People who are over 60 and have been diagnosed with sleep apnoea could lessen the threat of enduring heart failure simply by using continuous positive airway pressure (CPAP) mask during sleep to aid with breathing.

Published in the Journal of the American Heart Association, the study explored the link between sleep apnoea and heart failure.  Sleep apnoea  is a condition wherein a person stops breathing from 5 to 30 times per hour during sleep.

Previous scientific researches and studies have indicated that people with untreated obstructive sleep apnoea  (OSA) are at risk of developing comorbidities such as type 2 diabetes, hypertension, stroke, arrythmias and heart attack.  … Read More...

Sleep Apnoea: Risk Factors During Pregnancy

In a recent study done by researchers at the National Institutes of Health (NIH) in the United States, it was found that older pregnant women who are overweight and who snore have an increased risk of developing interrupted breathing or sleep apnoea. The study was published in the American Journal of Obstetrics and Gynecology, and endorsed by the National Heart, Lung, and Blood Institute and NIH’s Eunice Kennedy Shriver National Institute of Child Health and Human Development (NICHD).

According to NICHD’s Pregnancy and Perinatology Branch’s Uma Reddy, M.D., the study opened the door for very affordable means to screen and test large numbers of women who are at a higher risk of developing sleep apnoea during pregnancy.  … Read More...

Top CPAP Machines for 2018

We are now in the last quarter of 2018 and soon, new and improved gadgets will be debuting before the year ends. In the case of CPAP machines, it is almost a sure fact that leading manufacturers of these medical grade breathing devices to help OSA patients, will be coming out with their list of improved models of CPAP machines.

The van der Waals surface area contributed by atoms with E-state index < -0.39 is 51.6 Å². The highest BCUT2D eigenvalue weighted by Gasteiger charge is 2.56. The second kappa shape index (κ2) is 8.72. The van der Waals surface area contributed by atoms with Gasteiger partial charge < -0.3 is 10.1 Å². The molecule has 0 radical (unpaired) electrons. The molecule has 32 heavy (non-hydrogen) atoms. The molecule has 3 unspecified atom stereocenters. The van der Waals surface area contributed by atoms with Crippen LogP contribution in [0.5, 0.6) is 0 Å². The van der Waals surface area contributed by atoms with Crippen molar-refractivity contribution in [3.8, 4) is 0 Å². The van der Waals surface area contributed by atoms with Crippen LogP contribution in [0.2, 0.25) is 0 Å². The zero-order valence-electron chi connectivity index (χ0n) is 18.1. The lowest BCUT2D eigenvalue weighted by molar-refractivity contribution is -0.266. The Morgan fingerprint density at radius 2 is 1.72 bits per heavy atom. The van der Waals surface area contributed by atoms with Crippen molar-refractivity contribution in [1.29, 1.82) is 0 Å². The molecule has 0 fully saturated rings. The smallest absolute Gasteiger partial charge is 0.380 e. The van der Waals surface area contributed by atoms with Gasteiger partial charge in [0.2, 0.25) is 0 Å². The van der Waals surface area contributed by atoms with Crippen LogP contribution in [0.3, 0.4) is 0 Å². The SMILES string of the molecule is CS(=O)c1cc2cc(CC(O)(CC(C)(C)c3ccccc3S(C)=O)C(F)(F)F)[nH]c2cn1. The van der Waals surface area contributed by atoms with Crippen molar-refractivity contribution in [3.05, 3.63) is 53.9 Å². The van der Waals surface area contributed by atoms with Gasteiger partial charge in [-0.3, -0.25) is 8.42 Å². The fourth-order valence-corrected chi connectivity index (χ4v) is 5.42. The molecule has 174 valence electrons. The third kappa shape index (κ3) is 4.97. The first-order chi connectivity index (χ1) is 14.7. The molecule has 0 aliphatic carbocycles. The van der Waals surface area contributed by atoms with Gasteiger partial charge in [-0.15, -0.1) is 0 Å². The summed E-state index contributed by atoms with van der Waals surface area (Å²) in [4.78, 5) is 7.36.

But before we do reviews of new and upcoming CPAP products, let’s take a look at the best CPAP machines that hit the market in 2018.  This list is not ranked.

Philips Respironics DreamStation Auto

Philips Respironics DreamStation Auto comes with an integrated humidifier and heated tubing for added comfort to users. … Read More...

Non-Compliance to CPAP Therapy Linked to Hospital Readmission

A recent study of patients with obstructive sleep apnoea (OSA), implies that non-compliance to continuous positive airway pressure (CPAP) therapy is notably linked with increased 30-day readmission to a hospital facility.

The study shows that non-compliant patients are 3.5 times more probable to be readmitted to the hospital within a span of 30 days. These non-adherent patients are 2 times more likely to be readmitted to the hospital for cardiovascular conditions such as congestive heart failure, myocardial ischemia, and atrial fibrillation which are closely related to untreated obstructive sleep apnoea.

Dr. Behrouz Jafari is the lead study investigator and the director of Veteran Affairs Long Beach Healthcare System in Long Beach, California.… Read More...

Different Types of Sleep Study

Polysomnogram (PSG), commonly known as sleep study, is a dedicated method to monitor the various physiological changes in the body while one is sleeping.  This type of study helps sleep doctors investigate and diagnose sleep disturbance that occur during sleep.  These sleep disturbances may be medical conditions that cause daytime sleepiness and tiredness, disrupted sleep, memory lapses, lost of concentration and other comorbidities that are linked to lack of sleep.

PSG is a non-invasive procedure. The sensors used may cause minor skin irritations to some but the discomfort is insignificant.  Comfort and safety of patients during the testing are ensured as trained and qualified staff are on duty during the diagnostic test.… Read More...

Untreated Sleep Apnoea Linked to Damaged Brain Cells of Children